Mama E’s finds peace after a dramatic appearance on Restaurant: Impossible

click to enlarge Mama E’s is the only restaurant featured on both Diners, Drive-Ins and Dives and Restaurant: Impossible. | Photo Jacob Threadgill
Mama E’s is the only restaurant featured on both Diners, Drive-Ins and Dives and Restaurant: Impossible. | Photo Jacob Threadgill

As host of Food Network’s Restaurant: Impossible, Robert Irvine has seen his fair share of turmoil as he helped revitalize eateries on the brink.

Irvine revealed on a recent episode of the show that the episode with the most drama and biggest explosive blowup happened right here in Oklahoma City, at Mama E’s Soul Food.

The soul food restaurant has the distinction of being featured on both Guy Fieri’s Diners, Drive-Ins and Dives (DDD) and Restaurant: Impossible. Its first appearance on the Food Network was a joyous occasion. Fieri featured Mama E’s Wings and Waffles on the sixth season of his show in 2009, not long after owner Keith Patterson opened his own restaurant with his wife Stephanie after two decades as the head chef at Twin Hills Country Club.

Expansion misstep

Fieri left town with some advice: The appearance on DDD would bring new customers; take advantage and expand the business. The Pattersons opened a second location a year after their first appearance on the Food Network, but it would also lead to the ignominious episode on Irvine’s show. According to Irvine’s website, it’s the only restaurant to ever be featured on both DDD and Restaurant: Impossible.

When Irvine arrived in 2014, he found the second location neglected. Keith Patterson was stretched too thin, trying to manage two restaurants, preaching duties at a church across the street and helping at the country club.

Irvine helped the Pattersons with portion control to increase profits and even provided extra time for Keith and Stephanie to work on their marriage — they admitted the last year of turmoil with the restaurant had impacted their relationship.

Irvine and Fieri are long gone, but their souvenirs remain. The second Mama E’s location has closed, leaving the original location at 3838 Springlake Drive. A Food Network logo adorns the outside sign, and the signature “Guy Ate Here” drawing is among the first things you see when you walk into the door.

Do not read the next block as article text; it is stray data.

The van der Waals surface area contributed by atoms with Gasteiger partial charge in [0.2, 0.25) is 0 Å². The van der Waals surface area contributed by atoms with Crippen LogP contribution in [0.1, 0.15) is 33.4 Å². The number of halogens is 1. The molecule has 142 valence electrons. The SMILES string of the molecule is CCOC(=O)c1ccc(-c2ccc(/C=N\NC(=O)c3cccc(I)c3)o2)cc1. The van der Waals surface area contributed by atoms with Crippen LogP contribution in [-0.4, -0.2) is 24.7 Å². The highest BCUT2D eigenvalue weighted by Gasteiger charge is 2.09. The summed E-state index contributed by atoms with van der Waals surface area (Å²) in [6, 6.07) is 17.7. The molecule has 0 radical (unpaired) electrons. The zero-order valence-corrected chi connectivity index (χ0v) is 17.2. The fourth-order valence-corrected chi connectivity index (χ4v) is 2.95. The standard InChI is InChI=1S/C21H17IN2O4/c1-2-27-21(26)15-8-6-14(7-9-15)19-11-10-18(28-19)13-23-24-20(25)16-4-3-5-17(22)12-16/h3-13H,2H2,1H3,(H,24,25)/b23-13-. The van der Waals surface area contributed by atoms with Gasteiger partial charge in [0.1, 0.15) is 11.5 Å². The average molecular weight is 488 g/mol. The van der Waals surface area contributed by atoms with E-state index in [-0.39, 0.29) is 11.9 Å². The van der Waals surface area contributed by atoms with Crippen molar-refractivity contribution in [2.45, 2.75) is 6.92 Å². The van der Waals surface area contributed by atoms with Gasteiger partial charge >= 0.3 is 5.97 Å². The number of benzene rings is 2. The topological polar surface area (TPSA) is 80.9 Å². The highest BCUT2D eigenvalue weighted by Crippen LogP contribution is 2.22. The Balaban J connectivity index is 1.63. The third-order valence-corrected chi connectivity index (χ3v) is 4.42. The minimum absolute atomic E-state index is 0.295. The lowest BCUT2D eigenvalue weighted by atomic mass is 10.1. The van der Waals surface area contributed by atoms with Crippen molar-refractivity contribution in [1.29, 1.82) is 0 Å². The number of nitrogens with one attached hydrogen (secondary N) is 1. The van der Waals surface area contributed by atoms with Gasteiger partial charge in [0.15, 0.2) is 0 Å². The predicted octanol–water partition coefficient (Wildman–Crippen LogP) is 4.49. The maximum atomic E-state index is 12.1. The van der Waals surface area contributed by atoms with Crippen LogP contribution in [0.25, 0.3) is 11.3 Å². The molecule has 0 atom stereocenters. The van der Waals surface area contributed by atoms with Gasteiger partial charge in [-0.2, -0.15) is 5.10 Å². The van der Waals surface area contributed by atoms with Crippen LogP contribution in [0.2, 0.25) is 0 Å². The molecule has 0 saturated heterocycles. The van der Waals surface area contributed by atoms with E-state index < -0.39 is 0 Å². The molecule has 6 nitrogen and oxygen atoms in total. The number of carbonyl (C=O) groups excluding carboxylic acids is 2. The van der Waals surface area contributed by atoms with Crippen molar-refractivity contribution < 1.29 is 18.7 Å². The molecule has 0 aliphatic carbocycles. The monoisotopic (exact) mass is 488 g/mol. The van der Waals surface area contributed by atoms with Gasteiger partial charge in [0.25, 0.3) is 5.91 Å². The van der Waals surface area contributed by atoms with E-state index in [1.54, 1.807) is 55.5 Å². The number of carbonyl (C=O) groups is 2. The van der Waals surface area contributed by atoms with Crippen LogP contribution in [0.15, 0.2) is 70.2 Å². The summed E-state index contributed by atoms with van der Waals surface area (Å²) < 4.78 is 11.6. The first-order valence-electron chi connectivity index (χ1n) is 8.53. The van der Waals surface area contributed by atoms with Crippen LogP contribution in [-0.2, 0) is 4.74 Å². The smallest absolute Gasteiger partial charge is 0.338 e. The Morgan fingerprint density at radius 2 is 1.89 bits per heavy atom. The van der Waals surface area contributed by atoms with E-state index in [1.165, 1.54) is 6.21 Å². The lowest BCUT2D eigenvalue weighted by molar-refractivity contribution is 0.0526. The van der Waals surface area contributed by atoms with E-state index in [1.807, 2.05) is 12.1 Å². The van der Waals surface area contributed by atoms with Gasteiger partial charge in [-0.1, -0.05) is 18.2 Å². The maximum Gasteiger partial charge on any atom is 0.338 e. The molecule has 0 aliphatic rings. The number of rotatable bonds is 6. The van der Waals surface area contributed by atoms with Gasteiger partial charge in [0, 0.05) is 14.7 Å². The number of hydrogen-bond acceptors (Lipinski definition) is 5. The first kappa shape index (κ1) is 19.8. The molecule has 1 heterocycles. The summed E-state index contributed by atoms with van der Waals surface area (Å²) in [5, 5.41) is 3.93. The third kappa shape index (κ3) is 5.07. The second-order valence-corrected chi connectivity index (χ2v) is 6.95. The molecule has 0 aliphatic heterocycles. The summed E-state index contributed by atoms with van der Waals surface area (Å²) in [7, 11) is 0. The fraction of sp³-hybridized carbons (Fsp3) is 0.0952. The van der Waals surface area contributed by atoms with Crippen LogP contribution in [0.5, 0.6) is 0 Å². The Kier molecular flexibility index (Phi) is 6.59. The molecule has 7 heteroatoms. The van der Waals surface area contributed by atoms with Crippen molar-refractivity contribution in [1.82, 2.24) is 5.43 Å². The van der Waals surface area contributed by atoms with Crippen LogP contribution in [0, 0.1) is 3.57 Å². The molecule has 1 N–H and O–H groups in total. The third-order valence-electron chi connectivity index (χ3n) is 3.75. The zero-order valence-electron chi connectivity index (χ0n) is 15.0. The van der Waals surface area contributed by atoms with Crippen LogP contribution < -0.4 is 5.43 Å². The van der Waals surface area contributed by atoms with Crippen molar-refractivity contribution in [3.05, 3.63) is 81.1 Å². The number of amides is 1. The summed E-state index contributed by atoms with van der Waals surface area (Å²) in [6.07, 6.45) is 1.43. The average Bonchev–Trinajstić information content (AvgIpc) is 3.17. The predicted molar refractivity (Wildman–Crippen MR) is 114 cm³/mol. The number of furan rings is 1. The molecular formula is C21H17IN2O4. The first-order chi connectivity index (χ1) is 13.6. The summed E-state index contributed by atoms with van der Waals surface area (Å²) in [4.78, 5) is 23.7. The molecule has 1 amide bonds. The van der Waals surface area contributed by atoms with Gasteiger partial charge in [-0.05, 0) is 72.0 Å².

Cooked to-order

  I arrived for my meal before noon on a Saturday because I had a feeling that it would fill up quickly during the weekend, and I was right. Business was more than brisk on the unseasonably bright and sunny fall day.

More than three years removed from their most recent television appearance, there is no more celebrity bump; customers are there for soul food: wings, neck bones, catfish chitlins and more.

When I ask Patterson how things have gone since the appearance on Restaurant: Impossible and subsequent closing of the second location, he answers as if the weight of a thousand overdue bills has been lifted from his shoulders.

“It’s been great,” Patterson said with a gleaming smile. “[Restaurant: Impossible] was a great experience, and it exposed us to a lot of things. It helped us to streamline, and I’m enjoying it.”

If the crowd on Saturday is any indication, Patterson has plenty reasons to smile.

The restaurant has gone through a slight rebranding since its original DDD appearance, dropping “Wings and Waffles” from its moniker and putting an emphasis on soul food, but its signature meal is still chicken and waffle with two sides ($16.95).

When a restaurant advertises something as a signature dish, I have to order it on my first visit. I ordered macaroni and cheese and greens as my sides and waited a few minutes for the waffle and chicken to be cooked to-order.

When you walk into Mama E’s, a lot of the slow-cooked food like sweet potatoes, smothered pork chops, neck bones and sides are available under heating lamps, but I was happy to see the wings served hot and fresh.

The size of the wings was the first thing I noticed. There need be no debate whether you like drums or flats at Mama E’s because you get both. Four giant wings and powdered sugar top the fluffy Belgian waffle.

The wings hit their mark: fresh and crispy — a classic fried wing. There’s no Buffalo sauce, but they carry Louisiana hot sauce, which I find far superior to the thin and vinegary Tabasco.

The star of the meal is the waffle. It might be the best I’ve ever had in my life. In fact, I’m struggling to think of what No. 2 would be. It’s chock-full of butter, and the edges caramelize in the iron. The addition of cinnamon to the batter gives it almost a savory element in conjunction with the melted butter. I suspect I might have to go to Belgium to find a better waffle.

The greens were one side item given a makeover during Irvine’s visit; he implored Patterson to add apple cider vinegar to the collards for extra sweetness. Patterson has ditched the suggestion, returning to a salty, tomato-based cooking liquid that Patterson said customers refer to as “liquid crack.”

I’ll be honest; I thought I’d be with Irvine. I like some sweetness in my greens, but the tangy greens won me over. The only disappointment was the macaroni and cheese, which was very soupy.

Overall, the meal at Mama E’s lifted my spirits. The service was friendly and welcoming as customers began to snake through the line. I still haven’t forgotten about the waffle, and I’ll be back on Tuesdays to try the two for $20 meal featuring two entrees of a meat and two sides. It’s great to see the Pattersons in such a good place after their rocky second appearance on the Food Network.

Print headline: Soul revival; Mama E’s finds peace after a dramatic appearance on Restaurant: Impossible.